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Astonishing Admissions

At the Climate Change campaign meeting on Saturday, “Six Months to Copenhagen”, hosted by the Fabian Society in London, Ed Miliband said some things I find astonishing admissions.

The Climate Change Committee, after having looked into the matter of Carbon Budgets on Carbon Emissions Reductions for the United Kingdom, made recommendations for our national targets :-

“CCC recommends a minimum 34% cut in greenhouse gas emissions by 2020, with a 42% cut if a global deal is achieved.”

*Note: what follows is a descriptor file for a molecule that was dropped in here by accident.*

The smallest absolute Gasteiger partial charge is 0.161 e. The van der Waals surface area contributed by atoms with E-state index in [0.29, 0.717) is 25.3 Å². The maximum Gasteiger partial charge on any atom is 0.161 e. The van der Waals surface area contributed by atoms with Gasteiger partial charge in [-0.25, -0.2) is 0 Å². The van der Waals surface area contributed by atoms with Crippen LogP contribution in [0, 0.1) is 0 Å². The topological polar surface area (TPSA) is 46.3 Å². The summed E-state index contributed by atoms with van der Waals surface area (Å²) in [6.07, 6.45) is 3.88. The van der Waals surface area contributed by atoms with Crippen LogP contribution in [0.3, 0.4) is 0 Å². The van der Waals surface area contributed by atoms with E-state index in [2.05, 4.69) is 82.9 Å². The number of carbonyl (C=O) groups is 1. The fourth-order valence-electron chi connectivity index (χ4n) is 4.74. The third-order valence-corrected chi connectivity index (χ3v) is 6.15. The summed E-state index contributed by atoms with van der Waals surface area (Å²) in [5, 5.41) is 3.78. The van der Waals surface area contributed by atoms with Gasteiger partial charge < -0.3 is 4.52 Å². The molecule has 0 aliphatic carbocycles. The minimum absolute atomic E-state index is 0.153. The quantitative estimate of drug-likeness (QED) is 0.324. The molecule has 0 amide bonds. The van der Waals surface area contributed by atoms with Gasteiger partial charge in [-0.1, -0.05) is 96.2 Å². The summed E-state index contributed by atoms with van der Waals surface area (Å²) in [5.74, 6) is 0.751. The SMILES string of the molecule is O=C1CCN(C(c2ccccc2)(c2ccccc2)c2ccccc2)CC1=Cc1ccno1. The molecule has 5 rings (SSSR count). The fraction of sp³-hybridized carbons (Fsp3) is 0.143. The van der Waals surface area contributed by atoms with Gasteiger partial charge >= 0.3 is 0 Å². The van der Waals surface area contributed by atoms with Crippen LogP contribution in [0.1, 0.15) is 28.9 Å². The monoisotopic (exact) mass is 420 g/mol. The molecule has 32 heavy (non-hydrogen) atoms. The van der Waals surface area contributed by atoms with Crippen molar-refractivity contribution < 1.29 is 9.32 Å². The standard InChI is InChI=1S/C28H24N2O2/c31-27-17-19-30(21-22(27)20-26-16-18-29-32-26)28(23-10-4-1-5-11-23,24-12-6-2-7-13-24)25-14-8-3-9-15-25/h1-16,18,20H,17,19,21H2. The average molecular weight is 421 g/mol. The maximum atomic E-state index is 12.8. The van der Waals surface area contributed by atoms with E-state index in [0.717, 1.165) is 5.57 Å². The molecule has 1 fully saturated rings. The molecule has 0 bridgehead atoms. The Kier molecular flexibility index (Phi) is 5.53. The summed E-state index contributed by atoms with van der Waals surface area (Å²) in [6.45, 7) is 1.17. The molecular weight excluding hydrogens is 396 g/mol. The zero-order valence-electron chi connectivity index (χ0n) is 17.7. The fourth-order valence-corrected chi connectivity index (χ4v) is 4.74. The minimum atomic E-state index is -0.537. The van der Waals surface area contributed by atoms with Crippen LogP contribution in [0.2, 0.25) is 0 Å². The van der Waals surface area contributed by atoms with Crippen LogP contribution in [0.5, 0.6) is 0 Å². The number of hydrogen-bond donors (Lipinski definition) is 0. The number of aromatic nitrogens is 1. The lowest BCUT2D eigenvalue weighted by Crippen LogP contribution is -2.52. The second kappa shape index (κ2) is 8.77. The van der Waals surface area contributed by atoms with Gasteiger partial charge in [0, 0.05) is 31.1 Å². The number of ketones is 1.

But Ed Miliband said in Questions and Answers after his presentation “We are not going to reach 40% reductions by 2020…[we are in] the art of the possible. [We still need to] find environmental pathways that can meet the science demand with the commitment that we will be setting out…40% will be a working aim…”

Either he hasn’t taken the time to study the work of the Climate Change Committee in detail, or he has been listening to cynical grasshoppers, chirping away in his ear.

He went on to say this, in response to a question from Bryony Worthington, about the proposal for a 40% target for the world :-